Last week I was handed, at one hours’ notice, a 5-page summary of a 180 page submission to the Government asking for cash for shovel ready projects. Interestingly, it had already been submitted to the Government the previous Monday.
I stated some concerns I had and it was agreed that I would talk to a senior Council officer when the 180 pages were ready after having to be revised from the Government submission because that version contained some confidential items. I naïvely thought that I would get a copy of the submission and have my chat before the report was published. Not so! The first I knew that the report had been available was when I received a press enquiry about it. I still haven’t seen the full report.
This is now becoming common practice in Liverpool. Any pretence at democracy has been put aside. At the last local elections approximately 20% of the population voted Liberal Democrat. The views of those people are being pushed aside and ignored. I have no idea when I will be able to debate the issues in this report. I suspect that Labour, Green and independent councillors will feel the same.
I believe that the submission to the Government for £200,000,000+ for ‘shovel ready’ schemes is a missed opportunity to do things better and differently. The sad fact is that if you do things the same way as you’ve always done them you should expect to get the same outcomes that you’ve always got.
It is clear from the summary that ‘shovel ready’ means that all that we are presenting is a number of preconceived ideas and projects that have been on the books for years that do not meet what the people of Liverpool are asking for post Virus.
Liverpool residents want cleaner air, better transport; improved ability to work from home; better use of or parks and facilities in the area; jobs that relate to climate change with all the opportunities that this would give; proposals to generate power from solar, wind and tidal sources.
Today the Government’s Commission on Climate Change has said that recovery must be based on strong climate change actions but in this report we see only the token gesture of a handful of homes in Liverpool being retrofitted with insulation and the rest of the schemes being those of the vested interests that have contributed to the report. No wonder they are in favour of it – most will benefit from it!
There are huge opportunities in the City to create power from wind, solar and tidal sources. Some of the schemes will take time but many can be kick started quickly. A bold council would look at all its buildings and decide which could be used for cost effective power generation. It should then challenge other public and private building owners to follow suit. I have checked and we could start a substantial programme within weeks.
The idea that we can boldly commission a new Liner Terminal when there is clear evidence from within the industry that there is a strong possibility of a long-term decline in this area of leisure is daft. A recent report showed that more than 30% of existing liner passengers will not go on a liner again. Furthermore, the industry is assuming that there will be little cross Atlantic trade for a long time if ever. Liverpool will be dependent on a relatively small number of European destination tours. This may be a shovel ready scheme but it is likely to be a shovel ready white elephant.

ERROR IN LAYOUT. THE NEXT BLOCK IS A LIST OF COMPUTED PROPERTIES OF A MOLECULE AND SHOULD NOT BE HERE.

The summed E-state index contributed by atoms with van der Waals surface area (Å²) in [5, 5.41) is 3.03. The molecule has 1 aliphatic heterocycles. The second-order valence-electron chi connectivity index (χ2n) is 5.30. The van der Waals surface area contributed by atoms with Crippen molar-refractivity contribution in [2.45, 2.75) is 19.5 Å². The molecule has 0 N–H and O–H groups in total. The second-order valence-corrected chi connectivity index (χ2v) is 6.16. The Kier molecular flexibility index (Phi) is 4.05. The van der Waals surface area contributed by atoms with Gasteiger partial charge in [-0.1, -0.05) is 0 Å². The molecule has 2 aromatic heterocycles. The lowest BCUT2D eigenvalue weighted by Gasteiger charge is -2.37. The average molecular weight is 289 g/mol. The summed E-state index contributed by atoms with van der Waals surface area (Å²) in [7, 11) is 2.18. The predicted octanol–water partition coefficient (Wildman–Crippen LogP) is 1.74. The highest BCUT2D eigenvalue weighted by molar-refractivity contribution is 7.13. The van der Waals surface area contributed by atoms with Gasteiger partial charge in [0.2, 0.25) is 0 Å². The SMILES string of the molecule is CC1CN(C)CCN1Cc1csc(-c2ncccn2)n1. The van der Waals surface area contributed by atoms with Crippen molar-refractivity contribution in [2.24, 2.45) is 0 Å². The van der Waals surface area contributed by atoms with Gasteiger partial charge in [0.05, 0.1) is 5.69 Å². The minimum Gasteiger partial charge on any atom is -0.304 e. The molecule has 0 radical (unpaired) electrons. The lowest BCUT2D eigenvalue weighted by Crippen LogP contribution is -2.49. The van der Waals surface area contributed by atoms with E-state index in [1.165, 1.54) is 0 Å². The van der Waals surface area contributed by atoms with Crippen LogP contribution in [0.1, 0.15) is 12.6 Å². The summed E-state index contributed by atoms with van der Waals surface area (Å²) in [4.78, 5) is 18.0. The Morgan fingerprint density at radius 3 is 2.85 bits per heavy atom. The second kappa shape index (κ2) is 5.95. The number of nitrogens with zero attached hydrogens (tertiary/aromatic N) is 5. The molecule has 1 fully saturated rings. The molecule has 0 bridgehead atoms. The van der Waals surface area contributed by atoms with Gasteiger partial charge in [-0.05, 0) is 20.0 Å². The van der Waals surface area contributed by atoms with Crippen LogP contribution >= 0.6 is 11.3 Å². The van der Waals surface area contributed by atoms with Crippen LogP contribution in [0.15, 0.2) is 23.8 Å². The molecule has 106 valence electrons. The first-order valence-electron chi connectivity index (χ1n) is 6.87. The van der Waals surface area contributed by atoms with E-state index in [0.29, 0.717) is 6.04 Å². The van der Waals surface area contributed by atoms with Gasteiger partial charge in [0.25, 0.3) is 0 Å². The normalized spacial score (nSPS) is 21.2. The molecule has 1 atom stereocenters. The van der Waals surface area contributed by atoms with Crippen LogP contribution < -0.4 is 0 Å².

The idea that we should commission more office blocks when there is clear evidence that employers and employees want to do more home working which will reduce the amount of accommodation required is naive. A report was published today that 13% of companies in the City of London will close their offices entirely in favour of remote working and a further 15% of companies will reduce their accommodation and have a hub and spoke operation using offices for team and strategic meetings. I suspect that the same will apply in Liverpool.
There are good things in the proposals. The clear intention to further develop the health and knowledge quarters with enhanced physical and working links between companies and the Universities is a clear example of this. Much of this work is already in train and, as it appears to eb commercially viable, can proceed under any circumstances.
In discussions that I have had with both Liverpool Officers and politicians I have made clear that the Lib Dem team was happy to support a bold and early approach to the Government. I still am. But this was not supposed to happen at the expense of democracy. It was not supposed to a shopping list of pre-virus wishes.
If we want our City to develop in a way that is environmentally and economically sustainable, we have to take the blinkers off and think new thoughts, new programmes formed from new principles. That is not what we have done so far.
I hope that through the scrutiny process the six Merseyside Councils will be able to examine in detail the report and make amendments to it so that the Government finally receives a report and a request which meets the new normal which we live in and not the old normal that the authors and promoters of this report would like us to live in.